Contact lenses are a popular choice for people who want to avoid glasses or improve their appearance. However, have you ever stopped to think about how this daily convenience might affect our environment? In this article, we will discuss the impact that contact lenses have on the environment and what we can do to reduce this impact.
The Problem with Disposable Lenses
One of the greatest environmental concerns with contact lenses is their disposal. Soft contact lenses are made of hydrogel, which takes hundreds of years to decompose. Even worse, many people flush contact lenses down the toilet, where they can end up in waterways and oceans. Once there, they can harm marine life, cause blockages in water treatment systems, and contribute to plastic pollution.
A study by Arizona State University estimated that Americans discard an astonishing 1.8 billion contact lenses, along with their blister packs, foil lids, and plastic applicators, each year. That’s equivalent to 50,000 pounds of waste generated by contact lenses!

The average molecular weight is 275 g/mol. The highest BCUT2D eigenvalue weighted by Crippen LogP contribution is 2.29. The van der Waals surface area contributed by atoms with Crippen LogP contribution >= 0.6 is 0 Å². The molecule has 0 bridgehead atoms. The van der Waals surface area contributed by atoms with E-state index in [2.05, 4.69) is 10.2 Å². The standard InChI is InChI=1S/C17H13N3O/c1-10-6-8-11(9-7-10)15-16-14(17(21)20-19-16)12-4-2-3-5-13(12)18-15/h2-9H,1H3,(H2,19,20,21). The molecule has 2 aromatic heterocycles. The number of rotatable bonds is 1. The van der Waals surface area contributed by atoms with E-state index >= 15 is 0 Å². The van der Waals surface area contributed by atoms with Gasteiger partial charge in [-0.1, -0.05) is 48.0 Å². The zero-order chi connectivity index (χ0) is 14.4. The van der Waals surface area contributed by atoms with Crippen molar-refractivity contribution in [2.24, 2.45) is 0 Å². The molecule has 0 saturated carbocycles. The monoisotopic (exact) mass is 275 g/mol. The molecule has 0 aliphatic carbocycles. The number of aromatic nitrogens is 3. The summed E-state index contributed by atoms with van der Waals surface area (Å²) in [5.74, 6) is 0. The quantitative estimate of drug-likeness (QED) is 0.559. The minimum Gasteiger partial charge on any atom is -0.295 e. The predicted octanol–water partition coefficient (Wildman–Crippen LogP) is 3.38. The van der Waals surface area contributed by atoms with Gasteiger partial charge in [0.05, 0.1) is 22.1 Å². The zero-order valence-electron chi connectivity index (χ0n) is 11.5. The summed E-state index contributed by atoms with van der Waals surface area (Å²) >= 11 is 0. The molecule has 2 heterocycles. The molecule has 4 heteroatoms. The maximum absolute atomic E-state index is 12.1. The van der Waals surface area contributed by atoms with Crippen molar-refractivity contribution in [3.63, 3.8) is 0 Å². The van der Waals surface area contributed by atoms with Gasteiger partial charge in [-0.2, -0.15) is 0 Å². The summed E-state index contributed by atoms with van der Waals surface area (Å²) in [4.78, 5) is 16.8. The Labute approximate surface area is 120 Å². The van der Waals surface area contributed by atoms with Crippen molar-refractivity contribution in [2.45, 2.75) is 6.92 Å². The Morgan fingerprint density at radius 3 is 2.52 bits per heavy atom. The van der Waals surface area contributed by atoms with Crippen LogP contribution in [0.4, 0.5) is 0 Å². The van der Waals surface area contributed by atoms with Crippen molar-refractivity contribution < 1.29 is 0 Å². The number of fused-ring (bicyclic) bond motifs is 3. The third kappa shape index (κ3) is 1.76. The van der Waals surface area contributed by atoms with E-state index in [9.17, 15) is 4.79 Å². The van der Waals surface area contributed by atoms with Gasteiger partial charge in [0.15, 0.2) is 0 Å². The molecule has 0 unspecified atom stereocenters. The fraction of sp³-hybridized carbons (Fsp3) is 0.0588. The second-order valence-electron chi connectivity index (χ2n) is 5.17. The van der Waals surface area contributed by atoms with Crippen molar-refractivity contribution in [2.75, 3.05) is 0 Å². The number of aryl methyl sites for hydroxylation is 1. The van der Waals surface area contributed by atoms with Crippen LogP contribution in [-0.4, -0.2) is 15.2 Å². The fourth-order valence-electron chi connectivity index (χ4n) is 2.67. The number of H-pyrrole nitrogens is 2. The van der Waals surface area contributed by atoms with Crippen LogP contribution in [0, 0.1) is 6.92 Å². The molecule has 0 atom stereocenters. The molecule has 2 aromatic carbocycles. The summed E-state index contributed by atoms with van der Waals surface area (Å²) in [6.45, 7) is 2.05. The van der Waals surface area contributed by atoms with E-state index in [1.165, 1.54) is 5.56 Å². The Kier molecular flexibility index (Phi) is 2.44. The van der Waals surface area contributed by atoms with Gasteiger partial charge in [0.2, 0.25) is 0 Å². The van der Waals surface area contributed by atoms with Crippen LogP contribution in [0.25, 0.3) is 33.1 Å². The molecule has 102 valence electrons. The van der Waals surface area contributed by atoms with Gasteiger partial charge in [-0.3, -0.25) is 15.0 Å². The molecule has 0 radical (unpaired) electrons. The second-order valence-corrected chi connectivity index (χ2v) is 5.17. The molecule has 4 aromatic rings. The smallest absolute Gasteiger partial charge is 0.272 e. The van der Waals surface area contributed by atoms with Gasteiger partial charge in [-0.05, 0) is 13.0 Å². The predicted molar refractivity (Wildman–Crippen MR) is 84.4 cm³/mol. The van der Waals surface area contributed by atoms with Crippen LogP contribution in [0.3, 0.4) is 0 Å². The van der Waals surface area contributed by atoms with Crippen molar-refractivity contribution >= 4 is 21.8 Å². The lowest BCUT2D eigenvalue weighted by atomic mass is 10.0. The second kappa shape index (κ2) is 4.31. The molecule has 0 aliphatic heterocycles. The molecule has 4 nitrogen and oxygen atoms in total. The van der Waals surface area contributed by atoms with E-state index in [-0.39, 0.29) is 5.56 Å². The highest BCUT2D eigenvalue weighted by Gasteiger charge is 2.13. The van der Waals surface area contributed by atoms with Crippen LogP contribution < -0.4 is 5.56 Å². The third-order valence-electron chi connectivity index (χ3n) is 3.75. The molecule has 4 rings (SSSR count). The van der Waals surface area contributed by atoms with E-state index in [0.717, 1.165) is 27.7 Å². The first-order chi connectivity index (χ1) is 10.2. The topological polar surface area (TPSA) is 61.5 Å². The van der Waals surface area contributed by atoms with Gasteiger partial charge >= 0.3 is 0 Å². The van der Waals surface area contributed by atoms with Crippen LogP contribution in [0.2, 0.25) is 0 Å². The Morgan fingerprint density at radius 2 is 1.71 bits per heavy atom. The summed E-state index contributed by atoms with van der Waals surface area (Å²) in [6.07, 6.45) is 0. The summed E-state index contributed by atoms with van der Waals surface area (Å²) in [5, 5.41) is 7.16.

How We Can Do Better
Fortunately, there are several ways we can reduce the impact of contact lenses on the environment. One of the easiest is to switch from disposable to reusable lenses. While they require more care, reusable lenses can last for up to a year and significantly reduce waste.
Another option is to recycle contact lenses and their packaging. Several companies, including Bausch + Lomb and TerraCycle, have created collection programs that accept contact lenses and recycle them. Don’t forget about the plastic container that holds your contact lenses! These containers are also recyclable and can be cleaned and reused.
Lastly, if you absolutely must use disposable lenses, never flush them down the toilet. Instead, put them in the trash, where they can be sent to a landfill or waste-to-energy facility.
As we’ve seen, contact lenses can have a significant effect on the environment. However, with a few simple adjustments to our habits, we can significantly reduce this impact. Whether you choose reusable lenses, recycling programs, or proper disposal, you can be part of the solution. So the next time you reach for your contact lenses, remember the impact they have and what you can do to make a difference.